Pa angled straight for the first set and silently held out an arm that pointed to the second, never taking his eyes off the possibility of what lie below the ice in front of him. The anticipation in the air became tangible; the moment of truth had arrived.

"I've got it," brother Jed practically leapt over me while I tried to shimmy out from under the heavy basket on my back. He grabbed the ice chisel and strode to the second set. Soon the two of them were biting deep into the ice with steel spades. The sound of creaking and cracking ice rang out in unison with the sharper ping of steel. The staffs rose and fell like hammers from on high - wrought iron splitting thick ice, churning up chunks of crystal that glimmered in the late morning sun as they shot upwards before landing like hundreds of individual meteor strikes, rupturing craters in the snow upon impact.

I stood and searched with my eyes for the third set. Before long though, I realized I was unequipped to do anything about it should I have spotted it, and I abandoned the scan. Pa had bored a neat hole through the ice by now, and had adorned his signature black-rubber gauntlets. They were old, wretched, ragged things, with gnarly fingers from being patched and glued hundreds of times - a result of years handling pokey metal equipment in frigid environments.

He got to his knees in green boots that reached up to the hip. Then he lay flat on his stomach on the ice before plunging the entirety of his right arm down into the dark glacial water. Briefly a memory shot through my mind - a story from when I was a boy, and he had stuck his hand into the metal maw below. He had trapped himself on the ice, all alone, in the days before cellphones, the dusk approaching. No indication of him being suddenly doomed occurred, though, and instead he muttered a few grunts as he reached, saying nothing distinguishable until... "Ahh Ha!"

"Got something?!" Jed inquired as he stopped chiseling and looked over.

"Score!" Pa exclaimed. "I think we've got the big papa bear…" he trailed off with a grunt in the snow as he hefted again on the stiff rodent carcass under the ice. "Wheeeweee!" He stood, with a huge grin on his face, sucking in the cold air and snorting out steam while I shuffled over. “We’ve got the big one,” he stated with a nod at me; high fives ensued.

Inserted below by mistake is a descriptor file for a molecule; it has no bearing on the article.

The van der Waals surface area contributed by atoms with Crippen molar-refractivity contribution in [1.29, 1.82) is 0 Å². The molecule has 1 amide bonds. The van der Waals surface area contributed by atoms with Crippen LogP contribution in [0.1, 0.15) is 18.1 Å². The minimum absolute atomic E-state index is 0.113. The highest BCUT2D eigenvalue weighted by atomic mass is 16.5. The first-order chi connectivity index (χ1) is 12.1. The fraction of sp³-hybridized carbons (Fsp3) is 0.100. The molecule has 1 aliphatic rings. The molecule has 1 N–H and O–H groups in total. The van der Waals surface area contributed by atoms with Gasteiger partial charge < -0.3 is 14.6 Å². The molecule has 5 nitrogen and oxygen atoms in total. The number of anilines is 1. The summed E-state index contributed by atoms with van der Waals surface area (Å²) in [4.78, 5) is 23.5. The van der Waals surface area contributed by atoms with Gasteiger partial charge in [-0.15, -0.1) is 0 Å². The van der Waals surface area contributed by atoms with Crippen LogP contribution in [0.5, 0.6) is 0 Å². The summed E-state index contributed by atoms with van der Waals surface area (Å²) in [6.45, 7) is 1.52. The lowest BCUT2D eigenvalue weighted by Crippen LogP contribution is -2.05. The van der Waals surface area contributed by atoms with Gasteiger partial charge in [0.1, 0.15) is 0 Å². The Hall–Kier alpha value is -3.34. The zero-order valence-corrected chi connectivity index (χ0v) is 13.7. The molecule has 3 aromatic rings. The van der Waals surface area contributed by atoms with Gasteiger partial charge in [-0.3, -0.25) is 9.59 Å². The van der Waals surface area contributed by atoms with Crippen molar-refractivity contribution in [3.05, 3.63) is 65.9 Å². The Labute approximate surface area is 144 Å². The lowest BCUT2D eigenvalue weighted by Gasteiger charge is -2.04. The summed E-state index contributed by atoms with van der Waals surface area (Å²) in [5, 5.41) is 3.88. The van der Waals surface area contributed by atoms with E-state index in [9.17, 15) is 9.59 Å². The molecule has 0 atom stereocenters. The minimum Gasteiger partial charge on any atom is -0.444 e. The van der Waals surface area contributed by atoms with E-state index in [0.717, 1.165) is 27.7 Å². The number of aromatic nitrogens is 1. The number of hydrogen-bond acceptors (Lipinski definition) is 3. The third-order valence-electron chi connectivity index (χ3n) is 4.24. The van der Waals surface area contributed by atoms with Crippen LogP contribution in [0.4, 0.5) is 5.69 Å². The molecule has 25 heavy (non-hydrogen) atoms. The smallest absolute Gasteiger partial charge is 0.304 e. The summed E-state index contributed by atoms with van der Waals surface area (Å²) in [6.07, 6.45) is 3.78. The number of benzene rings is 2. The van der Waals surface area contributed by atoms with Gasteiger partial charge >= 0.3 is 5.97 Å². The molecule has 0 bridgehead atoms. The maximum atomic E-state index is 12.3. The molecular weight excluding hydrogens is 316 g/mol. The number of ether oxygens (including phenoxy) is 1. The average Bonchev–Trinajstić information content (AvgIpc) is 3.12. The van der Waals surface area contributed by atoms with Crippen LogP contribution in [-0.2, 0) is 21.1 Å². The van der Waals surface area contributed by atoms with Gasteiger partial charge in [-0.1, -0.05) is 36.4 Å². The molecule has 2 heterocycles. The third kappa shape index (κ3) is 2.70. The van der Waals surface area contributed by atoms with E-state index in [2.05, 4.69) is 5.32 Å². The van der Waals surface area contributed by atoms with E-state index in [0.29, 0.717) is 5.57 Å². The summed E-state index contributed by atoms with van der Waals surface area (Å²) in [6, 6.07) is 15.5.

I took up the chisel and began chopping a wider opening for us to pull the beaver out of. Jed had broken through to the second set by then and since Pa's lucky gauntlets were already on, he went over to prospect the dark water. We worked as a team like this, streamlined for timeliness, and after a few more minutes we had the big bull beaver pulled from the depths, checked the empty second trap, and found a muskrat clamped in the third set, which had turned out to be right in front of me near the feed pile.

The operation was an all-hands-on deck ordeal, which was years in the making; the economy of which I'm sure would have impressed any industrious foreman should there have been one such present. Although, suppose to say you could call my father the foreman, as this beaver trapping regiment was one he had spent years assembling by schooling the two of us through countless hours of apprenticeship. Years that were spent spending Saturday mornings out in the grey and cold when mostly I hated leaving a warm bed.

Jed and I rolled the vermin in the snow to pull the water off the furs. This trick would prevent the hairs from freezing to anything metal they might encounter in the pack-baskets or the truck bed. The issue of course, is that an un-tattered hide is much more valuable than one with patches of fur yanked out.